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From Craig L Russell <Craig.Russ...@Sun.COM>
Subject Work in progress: fetch plan
Date Fri, 06 Jan 2006 03:12:05 GMT

Here's what I'm working on (the last big JDO 2 issue). I'll address  
the fetch-depth next.

Fetch Plans
A fetch plan defines rules for instantiating the loaded state for an  
object graph. It specifies fields to be loaded for all of the  
instances in the graph. Using fetch plans, users can control the  
field fetching behavior of many JDO APIs. A fetch plan can be  
associated with a PersistenceManager and, independently, with a Query  
and with an Extent.
A fetch plan also defines rules for creating the detached object  
graph for the detach APIs and for automatic detachment at commit with  
DetachAllOnCommit set to true.
A fetch plan consists of a number of fetch groups that are combined  
additively for each affected class; a fetch size that governs the  
number of instances of multi-valued fields retrieved by queries; a  
fetch-depth per field that governs the depth of the object graph  
fetched for that field; and flags that govern the behavior of  
The default fetch plan contains exactly one fetch group, "default".  
It has a fetch size of 0, and detachment option DETACH_LOAD_FIELDS.  
The default fetch plan is in effect when the PersistenceManager is  
first acquired from the PersistenceManagerFactory.
With the default fetch plan in effect, the behavior of JDO 2 is very  
similar to the behavior of JDO 1. That is, when instances are loaded  
into memory in response to queries or navigation, only the fields in  
the default fetch group are loaded, and the jdoPostLoad callback is  
executed the first time an instance is fetched from the datastore.  
Upon detachment, fields that are already loaded into the detached  
instances are preserved; fields that have not been loaded are marked  
in the detached instances as not loaded.
This basic behavior is sufficient for the most basic use case for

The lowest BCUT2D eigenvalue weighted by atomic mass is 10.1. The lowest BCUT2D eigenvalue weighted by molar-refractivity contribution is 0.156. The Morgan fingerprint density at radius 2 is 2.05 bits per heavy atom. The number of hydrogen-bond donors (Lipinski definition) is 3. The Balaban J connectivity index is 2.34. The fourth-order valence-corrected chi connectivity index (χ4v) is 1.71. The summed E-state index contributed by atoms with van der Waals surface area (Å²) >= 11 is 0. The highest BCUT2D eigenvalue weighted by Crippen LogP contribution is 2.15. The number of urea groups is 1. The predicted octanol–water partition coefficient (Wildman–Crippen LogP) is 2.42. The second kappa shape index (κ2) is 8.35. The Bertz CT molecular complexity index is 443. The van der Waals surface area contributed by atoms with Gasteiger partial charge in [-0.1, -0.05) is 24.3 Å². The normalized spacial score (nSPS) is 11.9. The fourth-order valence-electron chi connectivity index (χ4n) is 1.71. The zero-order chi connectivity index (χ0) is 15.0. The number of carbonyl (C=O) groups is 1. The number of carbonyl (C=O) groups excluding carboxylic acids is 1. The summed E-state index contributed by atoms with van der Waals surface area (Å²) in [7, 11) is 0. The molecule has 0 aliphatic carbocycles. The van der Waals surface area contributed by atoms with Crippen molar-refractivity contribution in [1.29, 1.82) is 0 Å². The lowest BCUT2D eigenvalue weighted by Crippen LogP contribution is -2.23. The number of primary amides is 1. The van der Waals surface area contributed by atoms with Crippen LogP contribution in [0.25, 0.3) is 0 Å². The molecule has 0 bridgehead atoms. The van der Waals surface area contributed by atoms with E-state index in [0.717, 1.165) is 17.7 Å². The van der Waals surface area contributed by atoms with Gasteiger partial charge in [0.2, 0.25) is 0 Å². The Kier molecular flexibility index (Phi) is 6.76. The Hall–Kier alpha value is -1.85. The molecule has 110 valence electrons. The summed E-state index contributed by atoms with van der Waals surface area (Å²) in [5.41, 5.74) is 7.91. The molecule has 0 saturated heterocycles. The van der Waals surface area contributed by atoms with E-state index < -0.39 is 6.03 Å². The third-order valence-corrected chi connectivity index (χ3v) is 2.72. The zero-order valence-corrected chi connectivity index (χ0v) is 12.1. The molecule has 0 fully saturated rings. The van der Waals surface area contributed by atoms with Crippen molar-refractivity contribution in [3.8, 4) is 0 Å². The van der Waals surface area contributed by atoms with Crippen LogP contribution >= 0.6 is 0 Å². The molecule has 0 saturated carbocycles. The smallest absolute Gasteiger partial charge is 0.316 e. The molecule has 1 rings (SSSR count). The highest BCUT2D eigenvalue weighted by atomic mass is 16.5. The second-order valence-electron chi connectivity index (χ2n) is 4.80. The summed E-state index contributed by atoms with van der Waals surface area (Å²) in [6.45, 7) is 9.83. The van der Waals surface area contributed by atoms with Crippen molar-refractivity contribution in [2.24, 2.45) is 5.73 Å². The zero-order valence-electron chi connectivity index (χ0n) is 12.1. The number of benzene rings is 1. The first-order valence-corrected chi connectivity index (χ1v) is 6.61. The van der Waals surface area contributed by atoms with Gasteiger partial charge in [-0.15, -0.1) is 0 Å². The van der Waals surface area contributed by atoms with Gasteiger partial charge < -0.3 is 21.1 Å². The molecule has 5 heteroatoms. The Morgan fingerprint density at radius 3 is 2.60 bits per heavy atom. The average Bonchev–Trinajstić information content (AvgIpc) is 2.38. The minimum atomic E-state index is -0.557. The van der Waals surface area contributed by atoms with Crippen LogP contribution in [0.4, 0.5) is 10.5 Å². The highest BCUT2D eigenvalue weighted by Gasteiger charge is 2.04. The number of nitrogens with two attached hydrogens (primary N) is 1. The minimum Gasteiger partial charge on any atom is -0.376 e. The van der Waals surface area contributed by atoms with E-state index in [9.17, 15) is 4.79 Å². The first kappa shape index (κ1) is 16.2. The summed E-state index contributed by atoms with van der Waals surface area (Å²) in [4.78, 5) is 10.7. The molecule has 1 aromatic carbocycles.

detachment, where the detached instances are simply “data transfer  
objects” containing primitive fields. The detached instances can be  
modified in place or serialized and sent to another tier to be  
changed and sent back. Upon being received back, the instances can be  
attached and if there are no version conflicts, the changes can be  
applied to the datastore.
The most common use case for fetch groups is to restrict the fields  
loaded for an instance to the primitive values and avoid loading  
related instances for queries. For more control over the default  
behavior, the “default” fetch group can simply be redefined for  
specific classes. For example, a String field that contains a  
typically large document can be defined as not part of the default  
fetch group, and the field will be loaded only when accessed by the  
application. Similarly, the Order field associated with OrderLine  
might be defined as part of the default fetch group of OrderLine, and  
queries on OrderLine will always load the corresponding Order  
instance as well. This can easily improve the performance of  
applications that always need the Order whenever OrderLine instances  
are loaded.
For explicit detachment, the parameters of the detach method are each  
treated as roots for the purpose of determining the detached object  
graph. The fetch plan is applied to each of the roots as if the other  
roots were not also being detached. The roots and their corresponding  
object graphs are combined and the resulting object graph is detached  
in its entirety.

Craig Russell
Architect, Sun Java Enterprise System http://java.sun.com/products/jdo
408 276-5638 mailto:Craig.Russell@sun.com
P.S. A good JDO? O, Gasp!

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